Wednesday, June 26, 2013

5 Common Mistakes Job Seekers Make During an Interview

Congratulations! You've landed an interview for that job that you applied for... but what good is it to get an interview if you're just going to blow it? Listed below are just a couple of common job interview mistakes, blunders, and errors that prospects make.
Talking Too Much

Sure, when you’re in an interview, people want to learn about you, your skills, and your accomplishments. However, that doesn't mean that you should go into a twenty-minute diatribe on your past achievements or drone on about how you solved a simple technical problem. Keep your answers succinct and to the point; if the interviewer wants more, they'll ask. By keeping your answers to the point, your interviewer will be better able to follow your answers, making you appear better prepared.
Dressing Down

First impressions are important, and the first thing your interviewer will notice is how you dress; your physical appearance can speak volumes to someone who is meeting you for the first time. Even if you know that the firm allows employees to dress casually, you should proceed on the conservative side and show up in neat, professional clothing; you won't get penalized for over dressing, but can possibly get dinged by dressing too casually.

Arriving Late

As mentioned above, first impressions count and can have an impact on your job prospects... but did you know it's possible to make a bad first impression before your interviewer even meets with you?

Running late suggests that you don't care about the job that you're interviewing for as well as a lack of respect for your interviewers time. In addition, it shows that you lack basic time management skills, so make sure to take the proper precautions so that you arrive on time, or a few minutes (5 - 10) early (arriving too early also suggestions poor time management skills). By going the extra step to try and get to your interview on time, you'll be able to give yourself a cushion in case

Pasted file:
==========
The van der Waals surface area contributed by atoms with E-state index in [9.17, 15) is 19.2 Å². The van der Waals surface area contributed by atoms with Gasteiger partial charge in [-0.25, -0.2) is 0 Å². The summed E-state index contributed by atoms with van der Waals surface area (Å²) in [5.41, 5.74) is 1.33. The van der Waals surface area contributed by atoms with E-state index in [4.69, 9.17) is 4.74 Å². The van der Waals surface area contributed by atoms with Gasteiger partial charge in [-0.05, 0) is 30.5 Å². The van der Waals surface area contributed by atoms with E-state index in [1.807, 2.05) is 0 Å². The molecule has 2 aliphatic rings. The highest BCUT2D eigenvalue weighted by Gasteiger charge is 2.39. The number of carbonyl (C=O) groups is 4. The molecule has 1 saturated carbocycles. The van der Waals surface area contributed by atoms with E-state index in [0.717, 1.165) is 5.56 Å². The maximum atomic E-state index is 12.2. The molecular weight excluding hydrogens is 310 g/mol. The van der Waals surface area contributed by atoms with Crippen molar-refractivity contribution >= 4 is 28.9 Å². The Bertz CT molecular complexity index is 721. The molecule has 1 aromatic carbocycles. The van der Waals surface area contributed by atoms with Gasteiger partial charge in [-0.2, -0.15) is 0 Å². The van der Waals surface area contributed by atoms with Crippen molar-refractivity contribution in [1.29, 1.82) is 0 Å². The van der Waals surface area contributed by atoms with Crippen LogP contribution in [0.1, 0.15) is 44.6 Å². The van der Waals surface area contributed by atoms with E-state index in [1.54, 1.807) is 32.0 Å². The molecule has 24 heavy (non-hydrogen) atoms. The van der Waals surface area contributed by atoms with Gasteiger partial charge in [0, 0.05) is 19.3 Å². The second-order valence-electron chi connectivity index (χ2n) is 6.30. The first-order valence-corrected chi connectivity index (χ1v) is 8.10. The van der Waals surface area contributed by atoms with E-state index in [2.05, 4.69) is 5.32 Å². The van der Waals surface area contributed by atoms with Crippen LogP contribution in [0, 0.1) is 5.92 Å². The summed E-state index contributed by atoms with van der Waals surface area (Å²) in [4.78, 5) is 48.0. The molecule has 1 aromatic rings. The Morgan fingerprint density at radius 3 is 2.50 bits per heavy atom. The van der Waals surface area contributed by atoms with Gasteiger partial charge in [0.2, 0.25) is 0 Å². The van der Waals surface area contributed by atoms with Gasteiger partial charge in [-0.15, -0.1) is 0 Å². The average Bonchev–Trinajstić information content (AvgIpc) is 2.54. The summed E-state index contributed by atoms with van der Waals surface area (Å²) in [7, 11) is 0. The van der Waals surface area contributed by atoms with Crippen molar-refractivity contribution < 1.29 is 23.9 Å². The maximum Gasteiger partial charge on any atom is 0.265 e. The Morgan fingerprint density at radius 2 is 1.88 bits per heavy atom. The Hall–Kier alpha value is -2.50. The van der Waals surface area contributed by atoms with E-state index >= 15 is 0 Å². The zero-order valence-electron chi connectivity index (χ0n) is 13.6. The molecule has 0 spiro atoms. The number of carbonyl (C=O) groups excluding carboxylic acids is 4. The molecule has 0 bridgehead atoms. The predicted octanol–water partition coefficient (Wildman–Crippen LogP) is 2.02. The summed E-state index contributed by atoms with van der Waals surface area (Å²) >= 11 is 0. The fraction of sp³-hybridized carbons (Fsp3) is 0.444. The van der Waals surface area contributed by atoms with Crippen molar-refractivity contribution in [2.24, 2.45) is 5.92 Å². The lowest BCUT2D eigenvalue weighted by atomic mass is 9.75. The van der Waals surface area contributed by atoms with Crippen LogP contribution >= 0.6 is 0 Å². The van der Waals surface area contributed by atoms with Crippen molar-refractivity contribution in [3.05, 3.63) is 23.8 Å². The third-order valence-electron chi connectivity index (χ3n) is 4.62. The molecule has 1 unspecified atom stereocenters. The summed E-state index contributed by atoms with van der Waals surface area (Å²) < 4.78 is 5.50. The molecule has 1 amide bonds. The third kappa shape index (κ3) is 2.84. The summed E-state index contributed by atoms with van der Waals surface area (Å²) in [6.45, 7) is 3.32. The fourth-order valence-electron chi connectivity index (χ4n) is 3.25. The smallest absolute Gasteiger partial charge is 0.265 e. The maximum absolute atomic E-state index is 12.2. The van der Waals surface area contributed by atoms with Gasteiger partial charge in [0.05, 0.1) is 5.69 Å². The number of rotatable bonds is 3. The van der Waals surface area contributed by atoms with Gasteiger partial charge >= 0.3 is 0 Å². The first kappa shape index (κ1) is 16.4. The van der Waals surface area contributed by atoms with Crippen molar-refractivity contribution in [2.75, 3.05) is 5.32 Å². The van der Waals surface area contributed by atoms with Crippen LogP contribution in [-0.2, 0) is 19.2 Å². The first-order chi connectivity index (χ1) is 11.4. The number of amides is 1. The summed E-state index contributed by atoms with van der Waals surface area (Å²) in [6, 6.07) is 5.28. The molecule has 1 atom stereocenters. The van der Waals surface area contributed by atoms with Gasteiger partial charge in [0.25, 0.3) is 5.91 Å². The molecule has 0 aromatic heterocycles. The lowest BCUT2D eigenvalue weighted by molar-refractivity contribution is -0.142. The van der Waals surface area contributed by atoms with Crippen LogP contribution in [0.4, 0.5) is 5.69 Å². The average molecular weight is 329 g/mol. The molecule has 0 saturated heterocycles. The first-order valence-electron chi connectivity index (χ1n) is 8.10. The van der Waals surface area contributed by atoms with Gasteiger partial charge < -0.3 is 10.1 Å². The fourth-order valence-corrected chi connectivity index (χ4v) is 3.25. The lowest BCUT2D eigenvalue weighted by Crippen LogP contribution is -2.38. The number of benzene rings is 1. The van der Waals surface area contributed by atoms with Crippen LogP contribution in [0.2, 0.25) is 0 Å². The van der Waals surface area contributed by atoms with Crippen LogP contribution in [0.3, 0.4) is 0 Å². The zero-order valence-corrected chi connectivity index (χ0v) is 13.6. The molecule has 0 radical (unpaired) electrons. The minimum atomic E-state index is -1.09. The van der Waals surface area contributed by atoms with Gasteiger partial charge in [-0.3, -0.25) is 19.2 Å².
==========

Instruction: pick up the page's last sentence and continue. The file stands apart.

something unforeseen comes up.

Not Having Any Questions Prepared 

As well as being prepared for questions you may be asked, also be ready to ask your own questions. Do not be caught off guard when the interviewer inevitably asks, "Do you have any questions for me?" Be prepared with several questions, about the company, the position, or the corporate culture. At an initial interview, do not ask about salary, benefits, or workload. You do not want to appear only interested in money, perks, or having an easy job. You want to show your willingness and ability to do the best job possible, and portray enthusiasm for the position. Not having any questions prepared makes a job candidate seem uninterested, unmotivated, and unprepared.

Asking About Your Salary Too Soon

While it may be one of the determining factors in your decision to work at a company, don't talk money too soon while in the interview. Many interviewers will tell you the salary and benefits that come with the job, though some will ask you what your salary expectations are. Either way, follow the interviewers lead when it comes to discussing salary. You don't want to look like someone who is just in it for the money and doesn't care about the job as it may work against you when compared to other suitable applicants.

Take the time to prepare before your interview, so you don't have to stress out about blunders after it.

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